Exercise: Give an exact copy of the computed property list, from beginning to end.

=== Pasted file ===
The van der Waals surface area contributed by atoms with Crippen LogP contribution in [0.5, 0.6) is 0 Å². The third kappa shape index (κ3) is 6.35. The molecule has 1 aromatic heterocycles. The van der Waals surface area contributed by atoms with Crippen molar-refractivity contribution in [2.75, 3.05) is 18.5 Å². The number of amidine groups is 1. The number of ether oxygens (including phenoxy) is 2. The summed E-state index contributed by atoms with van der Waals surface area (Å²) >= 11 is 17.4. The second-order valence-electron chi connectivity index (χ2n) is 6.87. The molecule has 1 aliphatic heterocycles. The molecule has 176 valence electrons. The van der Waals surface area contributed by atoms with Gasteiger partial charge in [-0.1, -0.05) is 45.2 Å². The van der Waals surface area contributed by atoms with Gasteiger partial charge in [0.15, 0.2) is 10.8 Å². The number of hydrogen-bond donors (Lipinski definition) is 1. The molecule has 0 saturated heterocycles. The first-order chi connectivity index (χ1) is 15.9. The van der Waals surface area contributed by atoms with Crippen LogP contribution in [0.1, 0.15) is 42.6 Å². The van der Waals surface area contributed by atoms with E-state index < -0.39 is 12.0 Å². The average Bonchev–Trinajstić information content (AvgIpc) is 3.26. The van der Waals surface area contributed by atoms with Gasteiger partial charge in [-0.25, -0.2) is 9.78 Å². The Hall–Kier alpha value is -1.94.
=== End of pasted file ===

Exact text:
The van der Waals surface area contributed by atoms with Crippen LogP contribution in [0.5, 0.6) is 0 Å². The third kappa shape index (κ3) is 6.35. The molecule has 1 aromatic heterocycles. The van der Waals surface area contributed by atoms with Crippen molar-refractivity contribution in [2.75, 3.05) is 18.5 Å². The number of amidine groups is 1. The number of ether oxygens (including phenoxy) is 2. The summed E-state index contributed by atoms with van der Waals surface area (Å²) >= 11 is 17.4. The second-order valence-electron chi connectivity index (χ2n) is 6.87. The molecule has 1 aliphatic heterocycles. The molecule has 176 valence electrons. The van der Waals surface area contributed by atoms with Gasteiger partial charge in [-0.1, -0.05) is 45.2 Å². The van der Waals surface area contributed by atoms with Gasteiger partial charge in [0.15, 0.2) is 10.8 Å². The number of hydrogen-bond donors (Lipinski definition) is 1. The molecule has 0 saturated heterocycles. The first-order chi connectivity index (χ1) is 15.9. The van der Waals surface area contributed by atoms with Crippen LogP contribution in [0.1, 0.15) is 42.6 Å². The van der Waals surface area contributed by atoms with E-state index < -0.39 is 12.0 Å². The average Bonchev–Trinajstić information content (AvgIpc) is 3.26. The van der Waals surface area contributed by atoms with Gasteiger partial charge in [-0.25, -0.2) is 9.78 Å². The Hall–Kier alpha value is -1.94.